Who lives, who dies, who tells your story

Disney+ brings 'Hamilton' home

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Lin-Manuel Miranda and Leslie Odom, Jr. in 'Hamilton'
Disney

Alexander Hamilton was a thinker, a writer, a dreamer, a mind constantly at work. Born out of wedlock and orphaned on a Caribbean island, Hamilton earned everything that came his way. And, like so many others who came before and since, he made sure to bring about his fall in equal measures.

It’s no wonder multi-hyphenate Lin-Manuel Miranda found so much to like in Hamilton’s story when he picked up Ron Chernow’s book. Hamilton’s story is America’s story, past and present, distilled into a vehicle filled with contradictions, weakness and greatness.

But you knew that already, didn’t you? Miranda’s 2015 stage production, Hamilton: An American Musical, has become one of the most loved and discussed stage shows in recent memory. It’s one of those rare works that’s become a cultural touchstone — a touchstone you can now watch from the comfort of your home.

Filmed June 26-28, 2016, at New York’s Richard Rodgers Theatre, Hamilton on Disney+ isn’t just the cheapest way to see Hamilton; it’s the only way to see it with the original cast of Daveed Diggs, Leslie Odom Jr., Okieriete Onaodowan, Phillipa Soo, Renée Elise Goldsberry and Miranda.

And if you’ve never seen the show, here’s your chance to see how Miranda and company employ cinematic tricks to tell a stage story. Music may carry the weight, but staging drives the point home, from the use of montage to punctuate Angelica (Goldsberry) introducing Hamilton (Miranda) to her sister, Eliza (Soo), in “Helpless” to the freeze-frame that allows for Hamilton’s final monologue.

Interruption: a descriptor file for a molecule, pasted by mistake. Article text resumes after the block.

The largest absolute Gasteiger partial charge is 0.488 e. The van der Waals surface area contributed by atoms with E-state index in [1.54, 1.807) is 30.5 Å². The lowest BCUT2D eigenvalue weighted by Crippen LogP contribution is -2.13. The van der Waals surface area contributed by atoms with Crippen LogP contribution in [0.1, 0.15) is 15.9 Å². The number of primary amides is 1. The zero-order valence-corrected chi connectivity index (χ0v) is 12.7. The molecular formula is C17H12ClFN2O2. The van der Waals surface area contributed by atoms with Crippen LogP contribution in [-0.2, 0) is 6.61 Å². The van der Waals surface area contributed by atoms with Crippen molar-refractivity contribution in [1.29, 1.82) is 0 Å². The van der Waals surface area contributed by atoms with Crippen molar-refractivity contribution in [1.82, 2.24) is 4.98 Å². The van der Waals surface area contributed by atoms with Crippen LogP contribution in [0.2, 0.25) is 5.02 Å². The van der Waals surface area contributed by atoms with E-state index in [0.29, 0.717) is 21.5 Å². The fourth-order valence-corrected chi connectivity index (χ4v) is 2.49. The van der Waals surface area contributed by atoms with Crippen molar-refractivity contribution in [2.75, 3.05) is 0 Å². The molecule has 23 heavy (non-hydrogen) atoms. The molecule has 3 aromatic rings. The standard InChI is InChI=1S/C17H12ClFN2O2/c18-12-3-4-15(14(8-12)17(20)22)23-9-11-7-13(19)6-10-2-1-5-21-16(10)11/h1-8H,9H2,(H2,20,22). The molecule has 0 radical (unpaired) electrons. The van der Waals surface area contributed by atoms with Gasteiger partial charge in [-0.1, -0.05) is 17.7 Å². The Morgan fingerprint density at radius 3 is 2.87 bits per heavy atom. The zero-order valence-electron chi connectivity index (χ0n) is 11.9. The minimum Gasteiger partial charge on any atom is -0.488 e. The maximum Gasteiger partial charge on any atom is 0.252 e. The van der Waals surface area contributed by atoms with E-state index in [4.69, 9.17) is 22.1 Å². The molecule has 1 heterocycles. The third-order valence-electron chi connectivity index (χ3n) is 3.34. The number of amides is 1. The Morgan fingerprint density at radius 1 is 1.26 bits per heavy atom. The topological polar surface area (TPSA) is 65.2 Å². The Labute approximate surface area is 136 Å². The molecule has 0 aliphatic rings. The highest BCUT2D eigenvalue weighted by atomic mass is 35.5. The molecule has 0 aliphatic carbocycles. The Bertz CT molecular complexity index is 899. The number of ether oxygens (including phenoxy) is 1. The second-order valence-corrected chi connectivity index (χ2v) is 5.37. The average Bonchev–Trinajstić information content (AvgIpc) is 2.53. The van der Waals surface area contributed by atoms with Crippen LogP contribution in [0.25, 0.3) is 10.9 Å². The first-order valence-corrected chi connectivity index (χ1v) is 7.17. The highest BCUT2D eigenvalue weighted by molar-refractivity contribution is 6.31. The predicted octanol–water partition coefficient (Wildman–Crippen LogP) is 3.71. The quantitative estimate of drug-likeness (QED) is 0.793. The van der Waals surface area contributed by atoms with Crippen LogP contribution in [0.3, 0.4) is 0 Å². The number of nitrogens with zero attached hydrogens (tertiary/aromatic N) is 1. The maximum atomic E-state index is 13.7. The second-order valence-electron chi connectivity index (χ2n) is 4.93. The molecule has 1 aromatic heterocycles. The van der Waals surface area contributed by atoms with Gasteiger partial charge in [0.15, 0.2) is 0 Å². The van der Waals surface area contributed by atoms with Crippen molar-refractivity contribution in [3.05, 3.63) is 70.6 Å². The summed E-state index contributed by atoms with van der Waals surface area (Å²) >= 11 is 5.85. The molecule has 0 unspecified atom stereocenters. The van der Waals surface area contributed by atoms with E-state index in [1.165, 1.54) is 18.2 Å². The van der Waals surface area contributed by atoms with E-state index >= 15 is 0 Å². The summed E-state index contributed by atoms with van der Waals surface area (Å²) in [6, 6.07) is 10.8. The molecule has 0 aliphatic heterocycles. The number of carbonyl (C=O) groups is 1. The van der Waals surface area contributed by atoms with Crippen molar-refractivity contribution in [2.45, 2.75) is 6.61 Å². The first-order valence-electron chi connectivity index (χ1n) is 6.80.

But the beauty of director Thomas Kail’s treatment is how the cameras don’t get in the way. They cover the stage the way a TV crew shoots a basketball game: Lots of establishing shots while close-ups are used sparingly. When you’re working with a story this good, staying out of the way is preferable.

And the story is top-notch: history, revolution, immigration, politics, love, honor and deception. As Hamilton uses his quill to climb the ladder, writing like he’s running out of time, he also uses it to accelerate the clock. Immigrants may get the job done, but men can never turn one down.

Everything flows freely, bubbling up thoughts of Korea and Vietnam one second, Watts and Ferguson the next. As President Washington (Christopher Jackson) decides if his loyalty lies with the King of France or a leaderless mass of revolutionaries, he might as well be debating Black Lives Matter with the Greatest Generation. Everything in Hamilton seems rooted in the present tense.

There’s an undeniable urge to wonder which works of art will define this moment for generations to come. And though many continue to intersect with the zeitgeist, few have had the staying power and the spider-like spread of Hamilton. In a year where live theater is not an option, when moviegoing is dead in the water, and as black and brown faces urge their fellow Americans to rise up, the arrival of Hamilton on TV screens, laptops and tablets across the country underlines that eternal aphorism: The past is never past. It’s not even passed.

For more on Hamilton, tune into Metro Arts on KGNU, Friday at 3 p.m. (88.5 FM, 1390 AM and online at kgnu.org).